Brilliant Speed finished seventh in the Derby for Live Oak Plantation in his first start on dirt since a maiden effort at Saratoga last August. Trainer Tom Albertrani wasn’t unhappy with the effort and likes his pedigree—he’s a son of Dynaformer out of a Gone West mare—heading into the Belmont.
“We were really pleased with his Derby performance, he finished up well,” he said. “We think he’ll do even better here because of his pedigree. He handled the surface at Churchill well and he’s been training well here. He’s fresh. I’m pretty optimistic he’ll run well.”
Mike Repole’s Stay Thirsty has been in trainer Todd Pletcher’s New York barn since running 12th in the Derby. Home court advantage could move the son of Bernardini up.
“Stay Thirsty likes it here,” Repole said. “He ran second here in his maiden. He won at Saratoga and was second in the Hopeful Stakes (gr. I). He won the Gotham (gr. III). Outside New York, he’s finished fifth, seventh, and 12th, so obviously he likes New York.”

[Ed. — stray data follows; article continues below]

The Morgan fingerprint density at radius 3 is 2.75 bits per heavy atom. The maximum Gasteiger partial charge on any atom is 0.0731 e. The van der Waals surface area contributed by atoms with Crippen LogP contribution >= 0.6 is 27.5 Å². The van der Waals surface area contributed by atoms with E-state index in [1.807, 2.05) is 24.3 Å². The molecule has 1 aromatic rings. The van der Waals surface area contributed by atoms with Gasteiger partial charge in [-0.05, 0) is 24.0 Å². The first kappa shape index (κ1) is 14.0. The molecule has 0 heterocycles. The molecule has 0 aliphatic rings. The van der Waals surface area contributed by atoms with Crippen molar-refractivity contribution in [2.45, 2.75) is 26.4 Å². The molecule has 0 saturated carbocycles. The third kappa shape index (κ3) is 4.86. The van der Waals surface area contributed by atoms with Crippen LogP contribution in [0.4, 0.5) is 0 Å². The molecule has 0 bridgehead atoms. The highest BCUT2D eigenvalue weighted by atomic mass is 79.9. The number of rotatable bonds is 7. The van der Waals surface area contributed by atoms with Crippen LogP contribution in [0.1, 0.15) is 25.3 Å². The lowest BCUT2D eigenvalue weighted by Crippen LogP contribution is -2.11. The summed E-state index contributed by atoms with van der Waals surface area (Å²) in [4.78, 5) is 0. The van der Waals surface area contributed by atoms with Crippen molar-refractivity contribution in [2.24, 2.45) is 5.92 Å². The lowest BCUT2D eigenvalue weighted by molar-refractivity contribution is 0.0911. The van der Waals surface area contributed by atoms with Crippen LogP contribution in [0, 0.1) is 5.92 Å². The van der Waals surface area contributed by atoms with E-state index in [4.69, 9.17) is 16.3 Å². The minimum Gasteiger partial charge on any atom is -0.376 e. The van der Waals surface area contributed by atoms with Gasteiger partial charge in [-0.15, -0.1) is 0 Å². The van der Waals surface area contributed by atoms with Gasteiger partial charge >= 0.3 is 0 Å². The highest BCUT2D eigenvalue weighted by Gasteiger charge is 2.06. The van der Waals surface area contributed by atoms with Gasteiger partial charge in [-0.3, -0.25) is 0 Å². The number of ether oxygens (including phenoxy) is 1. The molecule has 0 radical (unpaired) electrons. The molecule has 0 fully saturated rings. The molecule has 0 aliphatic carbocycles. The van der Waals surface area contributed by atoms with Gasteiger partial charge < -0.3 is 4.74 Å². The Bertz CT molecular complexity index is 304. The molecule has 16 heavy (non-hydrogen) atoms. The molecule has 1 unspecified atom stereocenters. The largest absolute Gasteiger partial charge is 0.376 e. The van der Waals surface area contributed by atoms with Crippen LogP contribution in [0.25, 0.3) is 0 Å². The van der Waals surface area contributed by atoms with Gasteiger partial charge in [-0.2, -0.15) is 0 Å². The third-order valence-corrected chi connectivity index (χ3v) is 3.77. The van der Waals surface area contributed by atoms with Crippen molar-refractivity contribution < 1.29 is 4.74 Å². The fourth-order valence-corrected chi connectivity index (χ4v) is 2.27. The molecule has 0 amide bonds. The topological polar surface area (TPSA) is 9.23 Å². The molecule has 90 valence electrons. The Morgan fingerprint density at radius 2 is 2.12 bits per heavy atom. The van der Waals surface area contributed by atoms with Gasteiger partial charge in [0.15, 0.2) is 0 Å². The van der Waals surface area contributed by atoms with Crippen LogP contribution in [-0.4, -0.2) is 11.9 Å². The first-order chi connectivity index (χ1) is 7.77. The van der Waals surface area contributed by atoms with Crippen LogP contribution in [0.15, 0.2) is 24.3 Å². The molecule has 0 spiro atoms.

There’s also plenty to like about this year’s Belmont, and there is plenty of optimism three days out before the Triple Crown's finale. Perhaps Lauffer wrapped up the morning’s festivities best by saying: “This is the first time any of these horses have run a mile and a half...and a mile and a quarter (Derby distance) is a tremendous distance in and of itself. These are big, strong horses; they can gallop a long way. I think it’s going to be a terrific race."
143rd renewal; Weights: 126 pounds. Distance: 1 1/2 miles. Purse: $1 million. First place: $600,000. Second place: $200,000. Third place: $110,000. Fourth place: $60,000. Fifth place: $30,000. Post time: 6:35 p.m. EDT.